# Energy general problem

1. Dec 7, 2008

### nns91

1. The problem statement, all variables and given/known data
A 2kg block is released 4m from a massless spring with a force constant k=100 N/m that is fixed along a frictionless plane inclined at 30 degree.

(a). Find the maximum compression of the spring.
(b) If the plane is rough rather than frictionless, and the coefficient of plane kinetic friction between the plane and the block is 0.2, find the maximum compression.
(c) For the rough plane, how far up the inline will the block travel after leaving the spring ?

2. A 50 000 kg barge is pulled along a canal at a constant speed of 3km/h by a heavy tractor. The townrope makes an angle of 18 degree with the velocity vector or the barge. The tension in the townrope is 1200 N. If the townrope breaks, how far will the barge move before coming to rest ? Assume that the drag force between the barge and water is independent of velocity.

2. Relevant equations

E= Emech + Etherm

3. The attempt at a solution

a. I solved it right

b. The friction kinda confuses me. I tried to used conservation of energy.

Initial: E= mgh

Final: E= mg(h-(4+x)sin30) + (1/2)kx^2 + 0.2*mgcos30*(4+x)

then I set them equal to each other and solve for x. However, I got a wrong answer. Where did I do wrong ?

2. I have no clue since I cannot picture the problem

Last edited: Dec 7, 2008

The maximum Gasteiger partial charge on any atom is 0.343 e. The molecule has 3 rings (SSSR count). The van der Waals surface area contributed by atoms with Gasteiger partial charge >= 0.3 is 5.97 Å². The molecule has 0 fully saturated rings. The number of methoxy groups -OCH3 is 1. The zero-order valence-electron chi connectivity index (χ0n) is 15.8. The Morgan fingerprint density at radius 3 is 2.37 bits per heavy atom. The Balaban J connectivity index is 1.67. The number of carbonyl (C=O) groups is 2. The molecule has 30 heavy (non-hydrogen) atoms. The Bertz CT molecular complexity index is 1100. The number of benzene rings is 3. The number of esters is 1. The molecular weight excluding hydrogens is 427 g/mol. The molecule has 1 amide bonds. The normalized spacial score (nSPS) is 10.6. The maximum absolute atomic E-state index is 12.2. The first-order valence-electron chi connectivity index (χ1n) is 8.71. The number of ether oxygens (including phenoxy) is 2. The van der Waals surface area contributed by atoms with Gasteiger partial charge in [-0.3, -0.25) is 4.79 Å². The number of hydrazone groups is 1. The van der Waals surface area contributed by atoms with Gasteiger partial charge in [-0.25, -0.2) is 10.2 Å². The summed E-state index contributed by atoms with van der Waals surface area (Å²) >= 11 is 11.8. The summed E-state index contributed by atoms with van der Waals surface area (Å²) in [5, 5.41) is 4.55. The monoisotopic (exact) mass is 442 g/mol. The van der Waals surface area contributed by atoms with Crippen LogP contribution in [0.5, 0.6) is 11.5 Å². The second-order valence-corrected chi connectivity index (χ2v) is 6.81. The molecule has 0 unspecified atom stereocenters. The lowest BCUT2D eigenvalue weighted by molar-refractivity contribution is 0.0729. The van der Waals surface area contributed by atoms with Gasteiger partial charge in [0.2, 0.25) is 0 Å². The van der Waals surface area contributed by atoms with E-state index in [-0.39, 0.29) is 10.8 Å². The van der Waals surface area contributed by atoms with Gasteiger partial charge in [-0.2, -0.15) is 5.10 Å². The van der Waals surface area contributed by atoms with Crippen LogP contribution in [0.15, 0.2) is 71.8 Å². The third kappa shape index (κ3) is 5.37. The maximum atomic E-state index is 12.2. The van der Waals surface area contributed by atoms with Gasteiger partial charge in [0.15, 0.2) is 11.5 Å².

2. Dec 7, 2008

### LowlyPion

Conceptually I think you understand the issues involved. The friction diminishes the potential energy available to go into kinetic and then vice versa.

One thing I notice is that your equation for friction is not taking into account the x to detent and then return to equilibrium which is really 2x not x.

For instance:
For the equation at the moment of maximum detent this would be
mg(4+x)sin30 = (1/2)kx2 + 0.2mgCos30*(4+x)

mg(h+x)sin30 = 1/2kx2 - .2mgCos30*(h+x)

2) As regards your barge, note that it is traveling at constant velocity at the moment of snapping. The projection of the 1200N force at the 18° angle that the rope makes with the barge is the forward motive force that, when removed, becomes a decelerating force.

Since F = m*a and you now know a, I'm sure you know how to solve the kinematics associated with coming to a stop.

3. Dec 7, 2008

### nns91

Thanks.

For the 2nd problem:

I found a= -Tension*cos18/m = -0.228 m/s^2

Then I use vf^2= vi^3+2ax and solve for x. Is that true ??

4. Dec 7, 2008

### LowlyPion

That should do it.

I see your typo, so to make it clear:

V2 = 2*a*x